I’ve written often on the subject of leadership development and talent management because very few things in business can catalyze change and create sustainable growth like leaders who understand how to leverage their talent and resources. It takes more than charisma and subject matter expertise to be a leader, it also takes a keen understanding of how to create organizational leverage. In today’s post I’ll share some thoughts on how to maximize your talent and resources…

One of the main keys to generating organizational leverage is for C-suite executives and entrepreneurs to know how, when, where and why to deploy (or redeploy) talent and resources. It has been my experience that it is much easier to recruit talent or acquire resources than it is to properly deploy talent and allocate resources.

Jack Welch the former head of GE built a reputation as one of the great business leaders of this era. When asked how he transformed a lack-luster, institutional, global corporate giant into a dynamic culture focused on innovation and growth, Welch responded by saying; “My job is to put the best people on the biggest opportunities and the best allocation of dollars in the right places. That’s about it. Transfer ideas and allocate resources and get out of the way.” Welch clearly not only understood the concept of organizational leverage through proper deployment of talent and resources He mastered it.

I’ve heard it said that the role of a leader is to create and manage good followers. While there is an element of truth in that statement if this is what you aspire to as a leader it constitutes a complete underutilization of leadership responsibility. I believe great leaders will mentor and coach subordinates for the purpose of identifying and developing other great leaders.

By way of example when I was in the military I witnessed many of my peers who felt it was their job to exercise command by giving orders and having complete control over their subordinates. While these individuals had all the outward appearances of running a tight ship, their units often times displayed an inability to execute at a high level in times of chaos or without frequent and direct communication with their leader. In contrast I felt it was my responsibility to use my position of influence to transfer knowledge and experience for the purpose of developing subordinates into becoming leaders in their own right. I wanted to make sure that I developed troops that could think on their feet and take charge in the worst of situations assuming that I might not be available to lead them.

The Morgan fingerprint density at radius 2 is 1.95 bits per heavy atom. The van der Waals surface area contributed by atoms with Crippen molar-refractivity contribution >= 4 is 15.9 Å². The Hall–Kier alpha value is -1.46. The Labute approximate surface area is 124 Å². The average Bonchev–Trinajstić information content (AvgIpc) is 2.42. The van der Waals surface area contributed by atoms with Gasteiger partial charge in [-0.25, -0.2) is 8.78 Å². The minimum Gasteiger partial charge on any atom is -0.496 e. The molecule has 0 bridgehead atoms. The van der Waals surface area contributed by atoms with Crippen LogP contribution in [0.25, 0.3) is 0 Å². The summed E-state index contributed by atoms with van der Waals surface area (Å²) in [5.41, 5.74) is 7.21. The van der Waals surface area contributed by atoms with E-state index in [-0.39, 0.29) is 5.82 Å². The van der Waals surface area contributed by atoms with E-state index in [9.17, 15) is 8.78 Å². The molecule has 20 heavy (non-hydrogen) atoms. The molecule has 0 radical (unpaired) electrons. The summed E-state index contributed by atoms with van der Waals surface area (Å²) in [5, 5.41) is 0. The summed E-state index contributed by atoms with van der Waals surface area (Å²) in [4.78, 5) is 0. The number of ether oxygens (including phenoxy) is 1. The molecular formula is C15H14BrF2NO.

Ask yourself the following questions: What are your best markets? Who are your best clients? Where are your greatest opportunities? Where are your biggest challenges? What are your biggest threats? Where are you going to deploy your top talent? Where are you going to invest your resources? Where are you going to develop more talent? Have you identified the proverbial diamonds in the rough lurking in the shawdows of your organization? Where can you create more resources? If these answers are not clear in your mind it is likely that you are not getting the maximum leverage out of your talent or your resources.

It is very typical (although not very productive) to have too much talent or too much budget being wasted in areas of little or no return. Any great leader will periodically challenge his/her assumptions to test whether given the current environment they have the right mix of talent and resources applied to the right areas. If you have what is perceived as a great opportunity yet is seems to be stalled, immediately stop and evaluate the talent, resources, systems, processes, market dynamics, etc. to determine where to apply leverage to kick the initiative into high gear. By way of contrast if an initiative has been taken from concept to implementation and it appears to running smoothly you need to evaluate whether key talent and/or resources can be redeployed to other higher and better uses.

It is essential as a business leader that you have a clear vision from which you develop a definable mission that leads to an actionable strategy. It is through articulating your strategy that you will be able to tactically recruit and deploy the right talent and make the proper allocation resources at the right time for the right reasons. Your talent and resources are valuable and finite commodities that are far too precious to waste…